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GSF362S: Gender and Popular Culture

Guide to online resources from Duke Libraries

Documents from the Women's Liberation Movement

"There was a young woman who swallowed a lie..."
Illustrated satirical poem by Meredith Tax

From the Documents from the Women's Liberation Movement Digital Collection
Also available in print: Atlanta Lesbian Feminist Alliance Archives, box 12


From the Miss America Protests, 1968 and 1969 Digital Collection

Hartman Center Librarian

Josh Larkin Rowley's picture
Josh Larkin Rowley
Rubenstein Rare Book and Manuscript Library

Sallie Bingham Center Librarian

Kelly Wooten's picture
Kelly Wooten
Reference Librarian, Sallie Bingham Center for Women's History and Culture, Rubenstein Library; Librarian for Sexuality Studies

What are primary sources?

Primary sources are first-hand accounts of an event. Primary sources are wide-ranging and include newspaper articles (from the time period that an event took place), letters, diaries, interviews, laws, reports of government commissions, and many other types of documents.

Duke University Libraries has a wealth of primary source databases as well as special collections manuscript materials housed in the Rubenstein Library. The Sallie Bingham Center for Women's History & Culture, housed in the Rubenstein Library, acquires and preserves published and unpublished materials that reflect the public and private lives of women throughout history. The Hartman Center for Sales, Advertising & Marketing History collections promote understanding of the social, cultural and historical impact of advertising, marketing and sales.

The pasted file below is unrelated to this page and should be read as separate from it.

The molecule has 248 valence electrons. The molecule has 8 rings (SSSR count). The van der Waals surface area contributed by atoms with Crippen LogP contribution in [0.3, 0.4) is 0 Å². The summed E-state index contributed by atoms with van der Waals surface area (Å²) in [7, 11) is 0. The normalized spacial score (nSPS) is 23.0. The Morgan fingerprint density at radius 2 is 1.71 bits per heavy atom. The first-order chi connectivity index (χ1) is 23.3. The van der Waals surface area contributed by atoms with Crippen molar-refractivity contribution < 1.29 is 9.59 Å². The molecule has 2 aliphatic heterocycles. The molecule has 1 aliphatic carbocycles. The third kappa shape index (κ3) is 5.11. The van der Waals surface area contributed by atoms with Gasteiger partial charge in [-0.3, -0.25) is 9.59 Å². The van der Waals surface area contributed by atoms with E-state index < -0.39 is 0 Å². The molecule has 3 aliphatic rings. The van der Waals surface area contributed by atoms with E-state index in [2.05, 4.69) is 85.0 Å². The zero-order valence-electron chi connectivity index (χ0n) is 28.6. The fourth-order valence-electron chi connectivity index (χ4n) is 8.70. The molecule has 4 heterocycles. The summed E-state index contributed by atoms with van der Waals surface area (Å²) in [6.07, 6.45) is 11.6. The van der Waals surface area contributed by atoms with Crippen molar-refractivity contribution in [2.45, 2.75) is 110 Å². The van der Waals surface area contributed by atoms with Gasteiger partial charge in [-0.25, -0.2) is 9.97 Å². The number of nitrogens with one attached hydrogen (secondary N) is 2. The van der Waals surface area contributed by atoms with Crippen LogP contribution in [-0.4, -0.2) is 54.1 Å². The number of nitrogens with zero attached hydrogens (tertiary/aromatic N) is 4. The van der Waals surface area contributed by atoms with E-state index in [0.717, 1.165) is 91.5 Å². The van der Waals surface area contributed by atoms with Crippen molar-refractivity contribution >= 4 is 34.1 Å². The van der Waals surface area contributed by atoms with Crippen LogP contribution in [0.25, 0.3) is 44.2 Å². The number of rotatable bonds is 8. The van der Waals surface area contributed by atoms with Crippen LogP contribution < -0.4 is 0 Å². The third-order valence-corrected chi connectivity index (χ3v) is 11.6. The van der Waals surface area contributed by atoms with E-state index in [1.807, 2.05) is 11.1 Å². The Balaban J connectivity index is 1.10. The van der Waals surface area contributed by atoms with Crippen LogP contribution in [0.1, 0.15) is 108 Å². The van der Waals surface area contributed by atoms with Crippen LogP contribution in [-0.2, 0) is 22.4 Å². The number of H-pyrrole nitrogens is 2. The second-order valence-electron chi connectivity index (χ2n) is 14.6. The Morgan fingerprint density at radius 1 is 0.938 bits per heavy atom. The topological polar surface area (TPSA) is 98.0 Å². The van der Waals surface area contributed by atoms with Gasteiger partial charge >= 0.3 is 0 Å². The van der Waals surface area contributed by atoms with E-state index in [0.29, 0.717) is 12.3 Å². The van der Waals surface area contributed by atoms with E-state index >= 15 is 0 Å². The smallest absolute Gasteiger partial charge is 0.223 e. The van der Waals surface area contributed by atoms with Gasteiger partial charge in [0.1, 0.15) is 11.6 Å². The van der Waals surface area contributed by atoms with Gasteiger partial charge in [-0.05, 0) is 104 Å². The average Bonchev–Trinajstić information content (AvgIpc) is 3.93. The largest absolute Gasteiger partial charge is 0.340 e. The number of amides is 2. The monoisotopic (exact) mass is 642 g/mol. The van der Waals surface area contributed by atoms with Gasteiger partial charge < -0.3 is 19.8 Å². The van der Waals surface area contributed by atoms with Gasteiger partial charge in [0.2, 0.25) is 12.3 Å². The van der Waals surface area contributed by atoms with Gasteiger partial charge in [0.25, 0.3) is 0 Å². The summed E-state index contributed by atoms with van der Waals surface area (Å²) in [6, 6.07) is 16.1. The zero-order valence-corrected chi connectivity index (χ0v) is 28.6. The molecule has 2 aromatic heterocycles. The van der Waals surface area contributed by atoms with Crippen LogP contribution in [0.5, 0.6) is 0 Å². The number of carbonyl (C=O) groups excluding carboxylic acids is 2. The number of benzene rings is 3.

Bingham Center Library Guides

These research guides highlight many of the Bingham Center's print, manuscript and multimedia holdings related to these topics but are not comprehensive listings of our collections. All Bingham Center materials are included in the Duke University Libraries online catalog.

Online Resources

The Sixties: primary documents and personal narratives 1960-1974 - includes sections on the Sexual Revolution and the Women's Movement during this time period in America.

Everyday life & women in America c.1820-1900 - this digital collection comprises thousands of fully searchable images (alongside transcriptions) of print materials addressing 19th and early 20th century political, social and gender issues, religion, race, education, employment, marriage, sexuality, home and family life, health, and pastimes.

Women and social movements in the United States 1600-2000 - Bbowsable by social movement, project question, author, document genre (advertisement, diary, etc), and subject. Searchable by detailed fields such as nationality, occupation, date, organizations or people discussed, ancestry, and keyword.

Picture Post - British popular magazine heavily illustrated.  Great research tool, limits to articles with images, etc.

Historic American Sheet Music - Image-rich, keyword searchable of American printed music covers

Advertising collections - Digitized advertisements from several Duke collections curated by the John W. Hartman Center for Sales, Advertising & Marketing History.

America's Historical Newspapers -  search U.S. historical newspapers published between 1690 and 1922, including titles from all 50 states.

Harper's Weekly - published from 1857 to 1912, this was a popular and influential magazine in the United States; complete runs of Harper's Weekly (1857-1916) are also available in Special Collections and Perkins Newspaper and Microforms.

Lexis/Nexis Academic - newspaper articles from the late 1980s onward (depending on the newspaper). Separate search for European dailies is also excellent.

America's Newspapers - search American newspapers by region of the country or individual newspaper.